ANNAPOLIS -- It was all just a big misunderstanding, Gov. William Donald Schaefer said yesterday as he untied the gag he had placed on state government spokesmen four weeks ago.
"A big to-do about nothing," the governor declared, admitting he has been irritated by newspaper and broadcast stories about the gag order and editorials criticizing it.
It's not what he meant at all.
He just wanted state agencies to coordinate what they say to the press and the public.
He just wanted the teeniest bit of notice before some reporter asked him a question about something he otherwise would know nothing about.
He just wanted people to remember that he is the governor, that he is the one who sets the policy.
"It was not meant as it was interpreted," he said at a press conference. "If I can be misinterpreted, I am."
Henceforth, Mr. Schaefer said yesterday, spokesmen for state agencies may answer press queries -- as long as the inquiries are not part of personal "vendettas" -- without getting approval from his office.
But he does want to be notified after the fact.
Since a Cabinet meeting July 2, most state agencies have been following orders to obtain clearance from the governor's press office, or even from Mr. Schaefer personally, before answering -- even the simplest questions from the media or from state legislators. Some Cabinet secretaries prohibited their employees from appearing before legislative committees to explain administration policy.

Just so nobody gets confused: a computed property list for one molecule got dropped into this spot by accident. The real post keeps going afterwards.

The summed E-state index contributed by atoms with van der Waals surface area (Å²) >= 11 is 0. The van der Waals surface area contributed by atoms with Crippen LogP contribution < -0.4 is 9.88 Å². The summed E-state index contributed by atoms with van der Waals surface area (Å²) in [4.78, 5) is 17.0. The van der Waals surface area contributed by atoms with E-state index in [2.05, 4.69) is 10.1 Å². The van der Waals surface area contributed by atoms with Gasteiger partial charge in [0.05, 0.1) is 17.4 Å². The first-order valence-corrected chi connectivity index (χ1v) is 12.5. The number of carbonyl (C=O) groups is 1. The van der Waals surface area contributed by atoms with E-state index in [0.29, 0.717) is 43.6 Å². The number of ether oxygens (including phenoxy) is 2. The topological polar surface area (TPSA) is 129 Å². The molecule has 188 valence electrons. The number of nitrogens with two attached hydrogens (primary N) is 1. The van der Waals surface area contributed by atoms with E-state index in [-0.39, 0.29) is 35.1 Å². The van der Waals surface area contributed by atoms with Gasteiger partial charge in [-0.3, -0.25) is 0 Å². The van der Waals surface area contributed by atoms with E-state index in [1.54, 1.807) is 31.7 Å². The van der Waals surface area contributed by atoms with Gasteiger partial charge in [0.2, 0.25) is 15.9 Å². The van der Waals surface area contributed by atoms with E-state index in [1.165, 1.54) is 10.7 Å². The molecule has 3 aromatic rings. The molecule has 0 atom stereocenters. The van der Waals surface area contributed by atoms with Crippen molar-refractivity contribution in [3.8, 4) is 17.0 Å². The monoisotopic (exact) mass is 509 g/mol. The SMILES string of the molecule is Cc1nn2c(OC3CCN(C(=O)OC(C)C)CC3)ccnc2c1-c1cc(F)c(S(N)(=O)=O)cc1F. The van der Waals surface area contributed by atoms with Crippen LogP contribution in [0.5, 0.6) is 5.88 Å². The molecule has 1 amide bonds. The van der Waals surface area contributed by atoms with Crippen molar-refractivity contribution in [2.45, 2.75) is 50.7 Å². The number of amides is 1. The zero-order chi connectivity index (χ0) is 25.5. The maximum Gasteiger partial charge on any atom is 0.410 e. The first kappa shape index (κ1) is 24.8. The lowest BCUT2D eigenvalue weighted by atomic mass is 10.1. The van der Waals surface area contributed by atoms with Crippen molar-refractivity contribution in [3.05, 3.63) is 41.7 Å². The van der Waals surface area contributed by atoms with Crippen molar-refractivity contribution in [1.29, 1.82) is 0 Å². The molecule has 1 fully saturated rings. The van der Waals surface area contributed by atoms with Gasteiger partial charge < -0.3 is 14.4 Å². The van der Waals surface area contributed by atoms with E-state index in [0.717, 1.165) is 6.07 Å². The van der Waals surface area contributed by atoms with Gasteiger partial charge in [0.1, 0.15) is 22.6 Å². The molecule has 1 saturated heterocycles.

Waiting for clearance
Spokesmen who had routinely handled inquiries within hours suddenly found themselves waiting five to seven days for clearance to answer routine questions.
As a result, reporters were unable to get basic information about such prosaic topics as subway construction, lifeguard contest winners, mosquito infestation, prison demolition and rabid dogs.
High-ranking Transportation Department officials even hesitated to give interviews to the media or to repeat comments they had just made in a public forum for fear they might lose their jobs.
Some officials felt so gagged that they wouldn't comment even when asked if there was a gag order.
A sad little joke
In some quarters, it all became a sad little joke, with state employees who are paid to be "public information officers" asking, tongue-in-cheek, "How can I not help you today?"
Mr. Schaefer said he still wants all news releases cleared through his press office before they are released.
"I'm just saying, 'If you've got a press release, would you be so kind as to tell me what it is about before you hand it to the press.' I don't think that's unreasonable," the governor said.
Mr. Schaefer also, for the third time in three months, has sent a memo that warns members of his Cabinet and top staff not to seek opinions from the attorney general's office or to make unilateral decisions on legal matters without consulting Daryl C. Plevy, a lawyer on his executive staff.
Again, Ms. Plevy said, the idea is to coordinate the administration's overall policy.
"My problem is that everyone could do anything they wanted without coordination," Mr. Schaefer complained, attempting to explain what prompted the clampdown.
Coordination and advance notice was all he wanted, he insisted.